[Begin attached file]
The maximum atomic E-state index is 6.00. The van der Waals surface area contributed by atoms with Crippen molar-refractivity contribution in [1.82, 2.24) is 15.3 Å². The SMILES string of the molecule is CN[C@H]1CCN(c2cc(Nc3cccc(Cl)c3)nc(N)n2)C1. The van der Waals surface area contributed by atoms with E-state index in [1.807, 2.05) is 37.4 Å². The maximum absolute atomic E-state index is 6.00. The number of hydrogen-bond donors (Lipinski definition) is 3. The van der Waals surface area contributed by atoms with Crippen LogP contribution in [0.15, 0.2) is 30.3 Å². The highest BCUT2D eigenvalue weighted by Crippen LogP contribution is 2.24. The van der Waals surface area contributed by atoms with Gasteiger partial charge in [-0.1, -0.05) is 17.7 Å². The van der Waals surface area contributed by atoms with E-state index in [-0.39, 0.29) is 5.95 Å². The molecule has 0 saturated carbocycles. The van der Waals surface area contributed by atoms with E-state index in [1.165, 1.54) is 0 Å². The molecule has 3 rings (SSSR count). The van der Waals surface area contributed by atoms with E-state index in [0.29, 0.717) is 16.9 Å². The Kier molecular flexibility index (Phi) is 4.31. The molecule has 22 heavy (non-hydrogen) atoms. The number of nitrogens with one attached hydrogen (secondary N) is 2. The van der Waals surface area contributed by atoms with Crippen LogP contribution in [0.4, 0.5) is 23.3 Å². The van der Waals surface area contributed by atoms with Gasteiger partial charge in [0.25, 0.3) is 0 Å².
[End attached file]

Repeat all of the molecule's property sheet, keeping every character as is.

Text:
The maximum atomic E-state index is 6.00. The van der Waals surface area contributed by atoms with Crippen molar-refractivity contribution in [1.82, 2.24) is 15.3 Å². The SMILES string of the molecule is CN[C@H]1CCN(c2cc(Nc3cccc(Cl)c3)nc(N)n2)C1. The van der Waals surface area contributed by atoms with E-state index in [1.807, 2.05) is 37.4 Å². The maximum absolute atomic E-state index is 6.00. The number of hydrogen-bond donors (Lipinski definition) is 3. The van der Waals surface area contributed by atoms with Crippen LogP contribution in [0.15, 0.2) is 30.3 Å². The highest BCUT2D eigenvalue weighted by Crippen LogP contribution is 2.24. The van der Waals surface area contributed by atoms with Gasteiger partial charge in [-0.1, -0.05) is 17.7 Å². The van der Waals surface area contributed by atoms with E-state index in [-0.39, 0.29) is 5.95 Å². The molecule has 0 saturated carbocycles. The van der Waals surface area contributed by atoms with E-state index in [1.165, 1.54) is 0 Å². The molecule has 3 rings (SSSR count). The van der Waals surface area contributed by atoms with E-state index in [0.29, 0.717) is 16.9 Å². The Kier molecular flexibility index (Phi) is 4.31. The molecule has 22 heavy (non-hydrogen) atoms. The number of nitrogens with one attached hydrogen (secondary N) is 2. The van der Waals surface area contributed by atoms with Crippen LogP contribution in [0.4, 0.5) is 23.3 Å². The van der Waals surface area contributed by atoms with Gasteiger partial charge in [0.25, 0.3) is 0 Å².